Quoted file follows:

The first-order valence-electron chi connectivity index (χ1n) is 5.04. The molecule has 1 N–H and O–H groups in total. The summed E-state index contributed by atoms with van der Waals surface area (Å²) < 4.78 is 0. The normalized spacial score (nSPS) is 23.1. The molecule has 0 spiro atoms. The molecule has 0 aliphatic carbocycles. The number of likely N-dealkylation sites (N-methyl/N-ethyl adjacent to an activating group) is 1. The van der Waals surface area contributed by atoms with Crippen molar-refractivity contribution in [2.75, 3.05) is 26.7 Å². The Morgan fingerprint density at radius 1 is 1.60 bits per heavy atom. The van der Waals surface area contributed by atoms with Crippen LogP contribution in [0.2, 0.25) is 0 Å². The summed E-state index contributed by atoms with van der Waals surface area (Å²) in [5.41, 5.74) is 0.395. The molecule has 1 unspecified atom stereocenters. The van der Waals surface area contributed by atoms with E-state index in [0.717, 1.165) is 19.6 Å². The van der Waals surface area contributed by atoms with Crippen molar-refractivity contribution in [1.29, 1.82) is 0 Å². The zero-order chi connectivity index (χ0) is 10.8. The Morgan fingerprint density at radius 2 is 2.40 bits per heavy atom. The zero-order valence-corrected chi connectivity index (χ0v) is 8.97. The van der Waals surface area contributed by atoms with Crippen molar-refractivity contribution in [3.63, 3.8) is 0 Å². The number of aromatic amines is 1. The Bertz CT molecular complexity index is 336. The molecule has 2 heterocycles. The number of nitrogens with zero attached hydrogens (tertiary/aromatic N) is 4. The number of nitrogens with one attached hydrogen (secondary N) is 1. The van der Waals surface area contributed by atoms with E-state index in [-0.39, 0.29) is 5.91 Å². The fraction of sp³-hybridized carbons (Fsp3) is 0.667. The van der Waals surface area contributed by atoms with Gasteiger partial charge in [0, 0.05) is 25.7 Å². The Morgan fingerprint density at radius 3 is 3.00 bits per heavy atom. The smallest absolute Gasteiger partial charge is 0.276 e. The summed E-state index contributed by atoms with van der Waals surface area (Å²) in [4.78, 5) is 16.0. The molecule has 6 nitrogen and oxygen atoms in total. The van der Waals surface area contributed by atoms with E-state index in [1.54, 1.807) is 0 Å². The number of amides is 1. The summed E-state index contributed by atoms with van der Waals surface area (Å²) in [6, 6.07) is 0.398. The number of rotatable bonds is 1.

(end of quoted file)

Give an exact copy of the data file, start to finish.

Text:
The first-order valence-electron chi connectivity index (χ1n) is 5.04. The molecule has 1 N–H and O–H groups in total. The summed E-state index contributed by atoms with van der Waals surface area (Å²) < 4.78 is 0. The normalized spacial score (nSPS) is 23.1. The molecule has 0 spiro atoms. The molecule has 0 aliphatic carbocycles. The number of likely N-dealkylation sites (N-methyl/N-ethyl adjacent to an activating group) is 1. The van der Waals surface area contributed by atoms with Crippen molar-refractivity contribution in [2.75, 3.05) is 26.7 Å². The Morgan fingerprint density at radius 1 is 1.60 bits per heavy atom. The van der Waals surface area contributed by atoms with Crippen LogP contribution in [0.2, 0.25) is 0 Å². The summed E-state index contributed by atoms with van der Waals surface area (Å²) in [5.41, 5.74) is 0.395. The molecule has 1 unspecified atom stereocenters. The van der Waals surface area contributed by atoms with E-state index in [0.717, 1.165) is 19.6 Å². The van der Waals surface area contributed by atoms with Crippen molar-refractivity contribution in [1.29, 1.82) is 0 Å². The zero-order chi connectivity index (χ0) is 10.8. The Morgan fingerprint density at radius 2 is 2.40 bits per heavy atom. The zero-order valence-corrected chi connectivity index (χ0v) is 8.97. The van der Waals surface area contributed by atoms with Crippen molar-refractivity contribution in [3.63, 3.8) is 0 Å². The number of aromatic amines is 1. The Bertz CT molecular complexity index is 336. The molecule has 2 heterocycles. The number of nitrogens with zero attached hydrogens (tertiary/aromatic N) is 4. The number of nitrogens with one attached hydrogen (secondary N) is 1. The van der Waals surface area contributed by atoms with E-state index in [-0.39, 0.29) is 5.91 Å². The fraction of sp³-hybridized carbons (Fsp3) is 0.667. The van der Waals surface area contributed by atoms with Gasteiger partial charge in [0, 0.05) is 25.7 Å². The Morgan fingerprint density at radius 3 is 3.00 bits per heavy atom. The smallest absolute Gasteiger partial charge is 0.276 e. The summed E-state index contributed by atoms with van der Waals surface area (Å²) in [4.78, 5) is 16.0. The molecule has 6 nitrogen and oxygen atoms in total. The van der Waals surface area contributed by atoms with E-state index in [1.54, 1.807) is 0 Å². The number of amides is 1. The summed E-state index contributed by atoms with van der Waals surface area (Å²) in [6, 6.07) is 0.398. The number of rotatable bonds is 1.